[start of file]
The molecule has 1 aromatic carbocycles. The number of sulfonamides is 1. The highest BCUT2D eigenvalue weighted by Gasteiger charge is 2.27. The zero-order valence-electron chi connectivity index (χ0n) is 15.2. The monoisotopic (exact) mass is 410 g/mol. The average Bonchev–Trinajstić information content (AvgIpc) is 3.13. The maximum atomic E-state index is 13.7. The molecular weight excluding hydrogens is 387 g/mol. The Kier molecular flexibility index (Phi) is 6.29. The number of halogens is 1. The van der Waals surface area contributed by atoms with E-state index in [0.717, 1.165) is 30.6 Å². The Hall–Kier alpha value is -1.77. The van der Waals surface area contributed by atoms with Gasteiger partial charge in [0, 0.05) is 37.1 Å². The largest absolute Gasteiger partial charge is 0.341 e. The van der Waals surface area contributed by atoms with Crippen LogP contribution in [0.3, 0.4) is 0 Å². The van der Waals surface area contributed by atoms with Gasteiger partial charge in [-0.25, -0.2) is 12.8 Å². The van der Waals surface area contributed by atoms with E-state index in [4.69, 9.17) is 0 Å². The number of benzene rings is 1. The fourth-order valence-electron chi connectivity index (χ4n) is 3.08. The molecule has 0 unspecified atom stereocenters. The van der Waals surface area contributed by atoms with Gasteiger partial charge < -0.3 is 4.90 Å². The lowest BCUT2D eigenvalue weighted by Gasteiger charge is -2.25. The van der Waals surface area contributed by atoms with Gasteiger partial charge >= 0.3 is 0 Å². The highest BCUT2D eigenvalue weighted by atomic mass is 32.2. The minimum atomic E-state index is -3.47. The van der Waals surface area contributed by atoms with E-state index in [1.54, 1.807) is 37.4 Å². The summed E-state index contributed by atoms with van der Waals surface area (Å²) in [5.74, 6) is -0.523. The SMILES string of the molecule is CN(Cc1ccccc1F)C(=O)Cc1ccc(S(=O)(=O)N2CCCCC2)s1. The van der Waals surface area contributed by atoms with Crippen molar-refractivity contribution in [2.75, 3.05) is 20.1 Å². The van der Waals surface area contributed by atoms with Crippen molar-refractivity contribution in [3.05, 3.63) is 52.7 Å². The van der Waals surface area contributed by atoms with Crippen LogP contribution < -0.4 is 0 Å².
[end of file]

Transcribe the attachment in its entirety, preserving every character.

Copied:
The molecule has 1 aromatic carbocycles. The number of sulfonamides is 1. The highest BCUT2D eigenvalue weighted by Gasteiger charge is 2.27. The zero-order valence-electron chi connectivity index (χ0n) is 15.2. The monoisotopic (exact) mass is 410 g/mol. The average Bonchev–Trinajstić information content (AvgIpc) is 3.13. The maximum atomic E-state index is 13.7. The molecular weight excluding hydrogens is 387 g/mol. The Kier molecular flexibility index (Phi) is 6.29. The number of halogens is 1. The van der Waals surface area contributed by atoms with E-state index in [0.717, 1.165) is 30.6 Å². The Hall–Kier alpha value is -1.77. The van der Waals surface area contributed by atoms with Gasteiger partial charge in [0, 0.05) is 37.1 Å². The largest absolute Gasteiger partial charge is 0.341 e. The van der Waals surface area contributed by atoms with Crippen LogP contribution in [0.3, 0.4) is 0 Å². The van der Waals surface area contributed by atoms with Gasteiger partial charge in [-0.25, -0.2) is 12.8 Å². The van der Waals surface area contributed by atoms with E-state index in [4.69, 9.17) is 0 Å². The number of benzene rings is 1. The fourth-order valence-electron chi connectivity index (χ4n) is 3.08. The molecule has 0 unspecified atom stereocenters. The van der Waals surface area contributed by atoms with Gasteiger partial charge < -0.3 is 4.90 Å². The lowest BCUT2D eigenvalue weighted by Gasteiger charge is -2.25. The van der Waals surface area contributed by atoms with Gasteiger partial charge >= 0.3 is 0 Å². The highest BCUT2D eigenvalue weighted by atomic mass is 32.2. The minimum atomic E-state index is -3.47. The van der Waals surface area contributed by atoms with E-state index in [1.54, 1.807) is 37.4 Å². The summed E-state index contributed by atoms with van der Waals surface area (Å²) in [5.74, 6) is -0.523. The SMILES string of the molecule is CN(Cc1ccccc1F)C(=O)Cc1ccc(S(=O)(=O)N2CCCCC2)s1. The van der Waals surface area contributed by atoms with Crippen molar-refractivity contribution in [2.75, 3.05) is 20.1 Å². The van der Waals surface area contributed by atoms with Crippen molar-refractivity contribution in [3.05, 3.63) is 52.7 Å². The van der Waals surface area contributed by atoms with Crippen LogP contribution < -0.4 is 0 Å².